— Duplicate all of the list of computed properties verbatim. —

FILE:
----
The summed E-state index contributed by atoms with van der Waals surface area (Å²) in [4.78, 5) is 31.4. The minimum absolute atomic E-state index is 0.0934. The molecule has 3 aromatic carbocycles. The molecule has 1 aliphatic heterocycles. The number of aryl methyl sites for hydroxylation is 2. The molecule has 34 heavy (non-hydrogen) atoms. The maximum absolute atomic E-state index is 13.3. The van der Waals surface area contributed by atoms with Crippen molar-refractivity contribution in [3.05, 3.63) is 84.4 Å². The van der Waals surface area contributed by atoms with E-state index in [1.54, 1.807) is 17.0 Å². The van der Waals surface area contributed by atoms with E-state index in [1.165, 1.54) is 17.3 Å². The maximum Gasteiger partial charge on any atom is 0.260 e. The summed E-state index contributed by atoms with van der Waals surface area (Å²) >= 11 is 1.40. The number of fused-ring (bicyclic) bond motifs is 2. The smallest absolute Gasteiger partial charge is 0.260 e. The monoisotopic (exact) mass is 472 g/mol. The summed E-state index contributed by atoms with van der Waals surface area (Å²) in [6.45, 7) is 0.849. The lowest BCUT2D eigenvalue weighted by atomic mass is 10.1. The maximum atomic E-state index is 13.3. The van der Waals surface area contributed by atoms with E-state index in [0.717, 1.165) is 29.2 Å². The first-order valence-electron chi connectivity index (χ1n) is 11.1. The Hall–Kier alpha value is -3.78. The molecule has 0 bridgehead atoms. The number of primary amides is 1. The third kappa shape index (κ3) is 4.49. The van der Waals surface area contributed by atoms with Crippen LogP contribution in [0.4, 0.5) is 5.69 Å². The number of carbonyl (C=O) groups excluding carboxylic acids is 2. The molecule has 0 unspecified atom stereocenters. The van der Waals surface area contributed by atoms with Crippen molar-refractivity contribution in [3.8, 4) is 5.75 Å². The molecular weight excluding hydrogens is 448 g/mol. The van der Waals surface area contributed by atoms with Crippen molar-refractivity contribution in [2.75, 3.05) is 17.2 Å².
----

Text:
The summed E-state index contributed by atoms with van der Waals surface area (Å²) in [4.78, 5) is 31.4. The minimum absolute atomic E-state index is 0.0934. The molecule has 3 aromatic carbocycles. The molecule has 1 aliphatic heterocycles. The number of aryl methyl sites for hydroxylation is 2. The molecule has 34 heavy (non-hydrogen) atoms. The maximum absolute atomic E-state index is 13.3. The van der Waals surface area contributed by atoms with Crippen molar-refractivity contribution in [3.05, 3.63) is 84.4 Å². The van der Waals surface area contributed by atoms with E-state index in [1.54, 1.807) is 17.0 Å². The van der Waals surface area contributed by atoms with E-state index in [1.165, 1.54) is 17.3 Å². The maximum Gasteiger partial charge on any atom is 0.260 e. The summed E-state index contributed by atoms with van der Waals surface area (Å²) >= 11 is 1.40. The number of fused-ring (bicyclic) bond motifs is 2. The smallest absolute Gasteiger partial charge is 0.260 e. The monoisotopic (exact) mass is 472 g/mol. The summed E-state index contributed by atoms with van der Waals surface area (Å²) in [6.45, 7) is 0.849. The lowest BCUT2D eigenvalue weighted by atomic mass is 10.1. The maximum atomic E-state index is 13.3. The van der Waals surface area contributed by atoms with E-state index in [0.717, 1.165) is 29.2 Å². The first-order valence-electron chi connectivity index (χ1n) is 11.1. The Hall–Kier alpha value is -3.78. The molecule has 0 bridgehead atoms. The number of primary amides is 1. The third kappa shape index (κ3) is 4.49. The van der Waals surface area contributed by atoms with Crippen LogP contribution in [0.4, 0.5) is 5.69 Å². The number of carbonyl (C=O) groups excluding carboxylic acids is 2. The molecule has 0 unspecified atom stereocenters. The van der Waals surface area contributed by atoms with Crippen molar-refractivity contribution in [3.8, 4) is 5.75 Å². The molecular weight excluding hydrogens is 448 g/mol. The van der Waals surface area contributed by atoms with Crippen molar-refractivity contribution in [2.75, 3.05) is 17.2 Å².